Hong Kong Employers Continue to Invest in Training as a Strategy to Attract and Retain Staff

Hong Kong companies have continued to invest in employee training and development to respond to changing market demand and as a strategy to attract talent and retain staff, according to the Hong Kong Institute of Human Resource Management’s (HKIHRM) “2016 Training and Development Needs Survey.”

The survey found that Hong Kong employers allocated an average of 3.4% of employees’ annual salaries in 2016 as the training and development budget, the same as in 2015. The 2016 survey was conducted in March and April 2017, polling 103 companies from 18 industry and business sectors covering over 53,000 full-time employees.

Training Budget and Training Hours Remain Stable

Seventy-one percent of the 103 responding companies indicated that a training and development budget had been allocated to training and development in 2016. The amount of the training and development budget was equivalent to an average of 3.4% of employees’ annual base salaries in 2016.

It was the second highest figure in the past decade. Of all business sectors covered in the survey, construction/real estate property development (8.1%), banking/financial services/insurance (5.2%), business services/professional services (4.4%), transport/transport services/logistics (4.4%), retail (3.8%) recorded a training budget percentage higher than the average figure.

Training Hours

Seventy-one companies provided data on training hours. While the average number of training hours per employee per annum in 2016 was 18.3 hours, slightly down 0.2 hour from 2015, but it remained at a stable level over the past several years.

In terms of business sectors, employees in public utilities/statutory bodies (41.0 hours per annum), telecommunication (24.0 hours per annum), banking/financial services/insurance (21.7 hours per annum), and transport/transport services/logistics (19.5 hours per annum) were provided with more training hours than the average figure.

Budget Allocation

The survey also found that a slightly larger proportion of the training budget was allocated to non-management grade employees (54%) than to those at management level (46%) in 2016. A larger proportion of training budget was allocated to non-management staff in most sectors covered in the survey except in manufacturing sector (48%).

Key Training Areas – by staff level

For employees at senior management level, training was focused on improving ethics/ conduct/ corporate governance/compliance, and strategic thinking.

For employees at middle management/professional level, training was focused on building effective teams, and people management.

For employees at supervisory/general/frontline level, training was focused on enhancing knowledge of products and services and customer service.

Talent Development Programmes

Fifty-seven percent of the 103 responding companies reported that they had talent development programmes in the top three areas of “local/overseas training & development programmes,” “development plans of high potential staff,” and “local job rotation/project assignment.”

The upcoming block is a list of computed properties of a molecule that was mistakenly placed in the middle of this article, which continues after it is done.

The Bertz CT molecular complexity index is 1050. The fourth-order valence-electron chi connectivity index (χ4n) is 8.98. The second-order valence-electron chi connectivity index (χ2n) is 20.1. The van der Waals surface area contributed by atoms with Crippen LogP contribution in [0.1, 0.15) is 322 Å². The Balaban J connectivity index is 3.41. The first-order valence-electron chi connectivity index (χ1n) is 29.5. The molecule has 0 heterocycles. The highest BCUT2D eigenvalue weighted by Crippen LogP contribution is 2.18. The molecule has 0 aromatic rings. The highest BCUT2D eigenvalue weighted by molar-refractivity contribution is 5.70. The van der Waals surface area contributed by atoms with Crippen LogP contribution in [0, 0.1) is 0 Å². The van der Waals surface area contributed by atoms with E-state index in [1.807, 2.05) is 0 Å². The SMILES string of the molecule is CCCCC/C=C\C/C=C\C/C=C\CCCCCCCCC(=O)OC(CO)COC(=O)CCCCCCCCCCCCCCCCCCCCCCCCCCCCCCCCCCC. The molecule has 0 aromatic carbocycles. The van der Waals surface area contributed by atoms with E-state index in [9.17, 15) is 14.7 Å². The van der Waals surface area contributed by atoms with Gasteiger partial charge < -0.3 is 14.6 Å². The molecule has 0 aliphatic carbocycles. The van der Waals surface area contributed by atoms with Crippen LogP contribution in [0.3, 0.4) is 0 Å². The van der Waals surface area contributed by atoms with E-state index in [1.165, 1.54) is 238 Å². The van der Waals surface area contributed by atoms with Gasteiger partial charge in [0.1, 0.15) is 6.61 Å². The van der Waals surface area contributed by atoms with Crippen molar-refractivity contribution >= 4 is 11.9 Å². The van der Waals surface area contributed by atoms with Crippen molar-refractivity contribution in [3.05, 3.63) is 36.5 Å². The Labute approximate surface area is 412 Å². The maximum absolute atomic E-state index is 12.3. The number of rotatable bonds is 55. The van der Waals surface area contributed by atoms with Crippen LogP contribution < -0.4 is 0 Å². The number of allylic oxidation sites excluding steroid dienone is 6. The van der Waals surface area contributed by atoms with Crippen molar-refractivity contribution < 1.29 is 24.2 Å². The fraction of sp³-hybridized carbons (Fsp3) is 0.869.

All responding companies in the public utilities/ statutory bodies, and transport/transport services/logistics sectors had talent development programmes in place. Larger companies (with 1,000 employees or more) were reported to have a higher percentage of talent development programmes in place.

Leveraging Internal Training Resources 

Training practices that leveraged internal resources were most commonly adopted by companies in 2016 such as on-the-job training (97%), followed by in-house training and development programmes (86%), coaching/ mentoring by internal practitioners (68%), and internal knowledge sharing events (64%).

This trend will continue into 2017, as evidenced by the survey findings. Meanwhile, learning technology will see rapid growth of 13 percentage points in 2017, from 48% in 2016, the highest growth rate among the other training practices.

The results also indicate that providing learning technology training programmes by companies has been on a steady upward trend in recent years, with 60% of the responding companies reporting to have learning technology programmes in place.

By business sector, learning technology programmes were more prevalent among companies in sectors including public utilities/statutory bodies (100%), transport services/logistics (83%), banking/financial services/insurance (80%), property management (75%) and telecommunication (75%) in 2016.

On the other hand, retail (41%) and construction/real estate property development (17%) were relatively less likely to have such programmes available.

Regarding the types of learning technology training platforms, online training videos was the most commonly used learning technology tool with 65% of respondents using it, followed by webinars/ virtual classrooms training (31%).

Key Business Objectives in Formulating Training Plans in 2017

Enhancing leadership and people management competencies (60%), reinforcing corporate culture to achieve strategic business goals (44%), and building leadership bench strength and pipeline through talent management (43%) were the top three business objectives that would drive the responding companies to formulate their training plans in 2017. 




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